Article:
Obituary: Helen John: 30 September 1937 – 5 November 2017

IssueDecember 2017 - January 2018
Comment by Rebecca Johnson

Helen John, midwife turned feminist peace campaigner, was best known as a founder of the Greenham Common Women’s Peace Camp, but her extraordinary life of commitment and peace activism went much further.

After joining a 10-day protest walk from Wales to US air force base Greenham Common in August 1981, Helen chained herself to the fence on 5 September, demanding a public debate about NATO’s deployment of cruise missiles. When that was ignored, she led the way in setting up the peace camp and ensuring its survival for the first year.

Some vilified her for leaving her husband and five children. Typically, Helen challenged her accusers, pointing out the contrast with how men were praised for going off to war. For her, it was much more necessary to do everything in her power to prevent nuclear weapons destroying her family and the whole world.

Helen moved from the peace camp in late 1982, but continued to campaign against cruise missiles through the ‘Greenham Women versus Cruise’ US court case against US president Ronald Reagan and through CND, serving as vice chair 2001–2004.

From the mid 1990s, Helen became involved in protests at the US national security agency Menwith Hill spy base, with periodic ‘WoMenwith Hill’ camps and vigils. She took action with Disarming Grandmothers, Trident Ploughshares and Faslane 365, and highlighted RAF Waddington’s role as the UK’s headquarters for drones, including the armed Reaper drone.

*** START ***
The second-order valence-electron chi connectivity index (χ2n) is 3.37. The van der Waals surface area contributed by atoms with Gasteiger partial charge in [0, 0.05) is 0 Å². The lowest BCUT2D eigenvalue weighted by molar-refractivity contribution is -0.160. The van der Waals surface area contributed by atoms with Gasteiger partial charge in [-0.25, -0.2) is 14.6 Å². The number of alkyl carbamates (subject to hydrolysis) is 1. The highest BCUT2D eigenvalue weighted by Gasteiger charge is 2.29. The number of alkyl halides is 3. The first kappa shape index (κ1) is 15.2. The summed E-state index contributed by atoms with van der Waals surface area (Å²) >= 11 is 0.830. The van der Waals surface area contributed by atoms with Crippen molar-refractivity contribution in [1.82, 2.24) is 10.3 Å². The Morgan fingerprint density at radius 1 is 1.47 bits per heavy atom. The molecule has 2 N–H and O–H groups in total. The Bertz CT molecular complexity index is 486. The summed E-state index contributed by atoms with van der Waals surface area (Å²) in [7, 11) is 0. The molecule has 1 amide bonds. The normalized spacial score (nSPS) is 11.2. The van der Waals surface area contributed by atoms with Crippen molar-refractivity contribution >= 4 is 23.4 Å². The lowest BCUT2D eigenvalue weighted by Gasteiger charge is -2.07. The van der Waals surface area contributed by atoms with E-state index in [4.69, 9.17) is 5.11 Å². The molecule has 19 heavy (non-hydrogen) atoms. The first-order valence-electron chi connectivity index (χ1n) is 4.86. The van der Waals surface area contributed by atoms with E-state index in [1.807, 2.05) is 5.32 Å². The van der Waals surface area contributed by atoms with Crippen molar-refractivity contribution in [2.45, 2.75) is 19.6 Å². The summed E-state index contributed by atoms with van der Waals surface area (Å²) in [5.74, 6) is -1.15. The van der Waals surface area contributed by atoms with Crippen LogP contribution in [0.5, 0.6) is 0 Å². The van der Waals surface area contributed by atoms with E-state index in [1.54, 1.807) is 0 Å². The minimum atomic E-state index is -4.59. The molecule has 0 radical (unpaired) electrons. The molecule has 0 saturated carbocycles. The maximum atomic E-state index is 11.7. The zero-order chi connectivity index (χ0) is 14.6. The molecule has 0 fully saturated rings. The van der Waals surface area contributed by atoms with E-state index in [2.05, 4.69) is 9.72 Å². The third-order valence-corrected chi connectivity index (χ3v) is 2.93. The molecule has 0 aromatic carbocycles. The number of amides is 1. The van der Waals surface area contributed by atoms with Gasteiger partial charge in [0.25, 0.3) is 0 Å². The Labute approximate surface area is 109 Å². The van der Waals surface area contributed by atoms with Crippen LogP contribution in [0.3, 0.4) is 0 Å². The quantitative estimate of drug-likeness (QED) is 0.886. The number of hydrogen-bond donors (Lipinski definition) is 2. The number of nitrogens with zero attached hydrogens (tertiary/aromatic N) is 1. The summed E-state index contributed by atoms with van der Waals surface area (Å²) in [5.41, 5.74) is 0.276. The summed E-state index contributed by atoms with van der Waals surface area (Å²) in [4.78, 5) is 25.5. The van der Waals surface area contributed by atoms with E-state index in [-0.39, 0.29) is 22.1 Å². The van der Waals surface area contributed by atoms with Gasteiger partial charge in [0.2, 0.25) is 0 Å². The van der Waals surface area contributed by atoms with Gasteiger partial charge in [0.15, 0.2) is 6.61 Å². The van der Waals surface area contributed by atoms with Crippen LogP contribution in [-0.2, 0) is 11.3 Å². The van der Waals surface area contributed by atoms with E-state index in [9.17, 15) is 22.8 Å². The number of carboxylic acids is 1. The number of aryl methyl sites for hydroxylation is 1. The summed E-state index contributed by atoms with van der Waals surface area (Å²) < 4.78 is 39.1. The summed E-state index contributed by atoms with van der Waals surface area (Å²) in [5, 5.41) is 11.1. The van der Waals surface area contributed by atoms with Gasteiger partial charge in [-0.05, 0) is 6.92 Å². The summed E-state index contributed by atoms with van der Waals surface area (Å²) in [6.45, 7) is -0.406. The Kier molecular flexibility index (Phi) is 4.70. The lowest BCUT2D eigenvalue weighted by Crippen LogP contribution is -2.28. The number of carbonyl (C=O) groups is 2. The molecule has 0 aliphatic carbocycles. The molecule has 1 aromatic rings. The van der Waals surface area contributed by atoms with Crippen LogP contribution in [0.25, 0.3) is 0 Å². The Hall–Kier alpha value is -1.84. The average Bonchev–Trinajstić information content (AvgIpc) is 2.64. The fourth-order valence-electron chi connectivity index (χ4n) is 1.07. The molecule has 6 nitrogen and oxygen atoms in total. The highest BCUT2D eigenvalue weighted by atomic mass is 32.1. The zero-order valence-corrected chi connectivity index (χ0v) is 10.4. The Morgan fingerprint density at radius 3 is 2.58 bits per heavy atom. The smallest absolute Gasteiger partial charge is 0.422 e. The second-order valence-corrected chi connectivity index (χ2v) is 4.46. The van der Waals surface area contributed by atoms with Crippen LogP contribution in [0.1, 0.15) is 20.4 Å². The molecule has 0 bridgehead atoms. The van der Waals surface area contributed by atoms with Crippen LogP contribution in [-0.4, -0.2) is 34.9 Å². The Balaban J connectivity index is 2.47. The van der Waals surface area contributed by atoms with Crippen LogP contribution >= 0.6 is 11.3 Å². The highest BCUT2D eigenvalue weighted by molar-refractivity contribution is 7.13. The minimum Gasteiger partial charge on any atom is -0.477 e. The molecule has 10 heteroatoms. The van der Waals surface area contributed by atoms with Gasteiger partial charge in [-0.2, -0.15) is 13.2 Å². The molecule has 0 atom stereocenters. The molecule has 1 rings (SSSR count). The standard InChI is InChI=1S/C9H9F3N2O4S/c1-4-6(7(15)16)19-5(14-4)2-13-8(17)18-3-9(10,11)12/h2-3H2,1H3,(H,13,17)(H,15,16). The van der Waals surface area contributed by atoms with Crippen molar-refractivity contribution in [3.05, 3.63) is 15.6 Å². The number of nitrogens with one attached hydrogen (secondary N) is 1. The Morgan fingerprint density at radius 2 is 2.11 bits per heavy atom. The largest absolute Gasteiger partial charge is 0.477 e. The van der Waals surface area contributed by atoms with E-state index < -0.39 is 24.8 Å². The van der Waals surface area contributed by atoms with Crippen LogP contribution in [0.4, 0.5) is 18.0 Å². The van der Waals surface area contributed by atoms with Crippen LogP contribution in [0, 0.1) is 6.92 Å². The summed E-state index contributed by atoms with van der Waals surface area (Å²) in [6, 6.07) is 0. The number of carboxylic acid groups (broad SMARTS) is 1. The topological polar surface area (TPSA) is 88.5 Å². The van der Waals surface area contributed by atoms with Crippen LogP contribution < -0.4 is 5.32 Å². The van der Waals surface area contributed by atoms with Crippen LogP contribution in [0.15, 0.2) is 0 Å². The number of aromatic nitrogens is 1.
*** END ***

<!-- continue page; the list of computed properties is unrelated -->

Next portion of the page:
Having got a taste for nonviolent direct action, Helen thoroughly enjoyed getting together with other women to stuff up the warmongers.

She blocked military bases and transports, spraypainted patriarchal landmarks, spoke truth to power in her trials, and served several prison sentences.

In everything she did, she brought passion, commitment and pomposity-puncturing humour.

Helen’s principles and sense of urgency fuelled her campaigning and sometimes made her difficult to work with. She’d get impatient with collective processes and decision-making and head off to do her own thing, but she’d always invite others to join her.

Inspirational and maddening by turns, Helen was also immensely kind, caring and funny, with a throaty chuckle and wonderful smile.

Helen died in her sleep at Spring Mount care home in Bradford, having been confined due to dementia. She’d celebrated her 80th birthday with friends and had heard about the UN adopting the nuclear ban treaty.

I’d like to think that at some level she recognised she could let go now. She leaves her children, grandchildren and many, many good memories and friends.

More than one friend has proposed that the best way to commemorate Helen’s extraordinary life is through continuing nonviolent activism for peace and justice. Let it be.

Topics: Radical lives
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